The goldsmiths were an occupation that often evolved into bankers. Other merchants needed places to temporarily store large amounts of gold, and they chose to store them with the goldsmiths because the goldsmiths had the best security systems of the day. When merchants stored gold, the goldsmith would give them a statement indicating how much gold the merchant had deposited.

Once merchants began to store gold, paper money developed rapidly. When a merchant wanted to buy something, he could return to the goldsmith and reclaim his gold, or he could sign over the statement he had from the goldsmith to someone else and let that person collect the gold. Because the second option was popular, the goldsmiths innovated and issued statements made out not to a specific person, but to the bearer–whoever presented the statement to the goldsmith could collect the gold. At this point the statement issued by the goldsmith was money because it was something with which people bought things. The invention of paper money was successful because for some purposes it had more desirable qualities as a money than gold or silver had. – Robert Schenk

In short, paper money originated at these goldsmith vaults as paper notes – IOUs essentially – redeemable in gold upon demand by any holder of said note, which means the note itself could be used as money and transferred to another as payment for goods and services.

That’s all fine and good as it is. But shortly after is where greed came in, and the trouble started.

The Curse of Fractional Reserve Banking



As time went by, the goldsmith’s-turned-bankers realized something astonishing and potentially quite lucrative. They noticed that on any given day, only a fraction of outstanding notes were returned to be redeemed in gold. A small fraction. That got them thinking…

What if they issued notes beyond the amount they could redeem in full if the impossible happened: every single note-holder showed up on the same day and demanded their gold? They made their money by charging fees to those storing their gold in the goldsmith’s vaults, but if they used the gold of others and lent it out in paper notes as interest bearing loans, they could expand their income exponentially, without adding a dime of their own money to do it. Their only risk would be the so-called “run on the bank,” when everyone shows up together to demand gold that is not even existent in the vault.

That is what fractional-reserve means. Calculations are done between days of highest redemption demands and lowest, then a safe zone is decided upon, and that zone is usually 10 percent. That means that these goldsmiths decided that they only needed to hold in reserve 10 percent the amount of gold they would issue loans for, meaning that they were issuing 90 percent of their loans upon nothing at all but air. And let’s not forget they were using other people’s gold to do it.

axThis was the start of the richest occupation the world has ever known, and it’s where the Sons of Cain acquired their wealth to rule the world in the modern day. In primeval days they were giants, and all they needed in order to rule was their great strength and maybe a tree trunk club or battle axe to back up their claims to power. In modern times they use money, and their means to acquire that money is through fractional-reserve banking and the printing of fiat currency.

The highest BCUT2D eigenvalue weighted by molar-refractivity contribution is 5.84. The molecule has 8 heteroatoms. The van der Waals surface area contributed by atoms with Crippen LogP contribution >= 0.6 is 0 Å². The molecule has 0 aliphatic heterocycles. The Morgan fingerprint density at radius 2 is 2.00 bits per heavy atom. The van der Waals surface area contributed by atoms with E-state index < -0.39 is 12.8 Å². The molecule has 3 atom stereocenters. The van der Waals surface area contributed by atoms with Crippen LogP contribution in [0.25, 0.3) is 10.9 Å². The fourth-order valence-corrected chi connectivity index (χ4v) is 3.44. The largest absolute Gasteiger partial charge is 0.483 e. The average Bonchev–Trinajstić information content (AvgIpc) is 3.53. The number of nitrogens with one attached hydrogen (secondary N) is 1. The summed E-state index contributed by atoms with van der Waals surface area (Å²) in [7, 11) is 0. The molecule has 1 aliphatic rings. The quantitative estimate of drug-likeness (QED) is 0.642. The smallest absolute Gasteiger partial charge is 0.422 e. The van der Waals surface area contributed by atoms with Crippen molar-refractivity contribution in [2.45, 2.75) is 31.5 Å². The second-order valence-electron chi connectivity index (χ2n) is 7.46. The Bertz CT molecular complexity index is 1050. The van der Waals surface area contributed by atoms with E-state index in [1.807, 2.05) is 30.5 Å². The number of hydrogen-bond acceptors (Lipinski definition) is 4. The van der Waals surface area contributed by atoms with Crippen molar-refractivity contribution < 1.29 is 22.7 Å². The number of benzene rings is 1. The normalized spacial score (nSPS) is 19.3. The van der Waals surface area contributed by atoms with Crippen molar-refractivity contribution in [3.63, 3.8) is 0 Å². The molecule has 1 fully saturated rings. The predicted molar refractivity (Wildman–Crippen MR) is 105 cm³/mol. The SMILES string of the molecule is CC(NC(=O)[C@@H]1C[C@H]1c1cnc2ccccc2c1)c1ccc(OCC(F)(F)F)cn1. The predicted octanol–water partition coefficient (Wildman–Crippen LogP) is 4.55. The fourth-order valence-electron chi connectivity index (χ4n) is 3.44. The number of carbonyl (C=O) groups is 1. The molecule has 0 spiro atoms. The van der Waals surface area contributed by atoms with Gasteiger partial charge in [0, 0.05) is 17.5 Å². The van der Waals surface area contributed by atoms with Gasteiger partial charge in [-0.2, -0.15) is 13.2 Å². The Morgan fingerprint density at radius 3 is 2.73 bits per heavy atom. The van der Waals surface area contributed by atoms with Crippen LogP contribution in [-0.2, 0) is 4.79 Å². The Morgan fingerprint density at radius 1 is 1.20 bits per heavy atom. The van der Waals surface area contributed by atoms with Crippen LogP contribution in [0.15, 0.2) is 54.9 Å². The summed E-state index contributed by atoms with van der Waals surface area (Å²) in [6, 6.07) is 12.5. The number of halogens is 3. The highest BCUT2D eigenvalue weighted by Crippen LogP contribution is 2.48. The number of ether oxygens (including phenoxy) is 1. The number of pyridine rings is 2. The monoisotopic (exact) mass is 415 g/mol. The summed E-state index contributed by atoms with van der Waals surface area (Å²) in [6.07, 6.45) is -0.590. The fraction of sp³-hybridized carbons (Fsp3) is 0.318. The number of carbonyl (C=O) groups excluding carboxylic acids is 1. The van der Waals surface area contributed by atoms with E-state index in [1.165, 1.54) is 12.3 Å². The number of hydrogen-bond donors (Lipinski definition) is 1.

Every fiat currency ever known in the world has gone through a life cycle of increasing devaluation before hyper-inflating out into a total bust and collapse in value. This crime has cost humanity, the Sons of Adam, all the fruits of their labors since it’s inception. This crime is upon their heads and will not be forgotten by God come Judgement Day.


Printing Press Magic – Money Out of Thin Air

The reason for this death-cycle of fiat currency is because new monies are created at will, with no gold-standard to restrain them, and as more money is released into circulation, there is ever more money chasing fewer goods, therefore the value of each unit of currency will inevitably depreciate. That’s the reason for inflation.

Inflation itself is a destabilizing influence on people’s lives, and I personally think that this is absolutely intended by the Cainite banker scum. Think of it: is it useful to have prices constantly in flux, so that no one ever really knows what the fair value of something should be? Is it useful that a grandfather cannot be able to teach his grandson what a fair price is for any given thing? Inflation makes such a thing impossible, because what something cost in his generation is a far cry from what it costs today. See the chart below for a breakdown on the true extent of how inflation has corroded the buying power of the US dollar over time.

money value chart

It can only go to zero – and from the looks of it, it’s getting darn close to that right now. At that point the currency has hyper-inflated out into nothing, and collapse is complete. There’s no reviving a collapsed currency – it can only be replaced, and values reset. That usually means the total destruction of the middle and lower classes, and includes a massive transfer of wealth from those classes to the very top of the pecking order. That’s out and out theft, I don’t care how you choose to parse it. It is the perfection of thievery because of it’s efficiency, and also because they’ve been able to veil their technique behind technical jargon to the point that most people will never be able to untangle the truth of it. And it’s still not enough for them – they want it all, total, absolute control over your very being itself. And that is not too distant at this point. It’s really only one more economic collapse away.

Lends at interest, and takes profit; shall he then live? He shall not live. He has done all these abominations; he shall surely die; his blood shall be upon himself. Ezekiel 18:13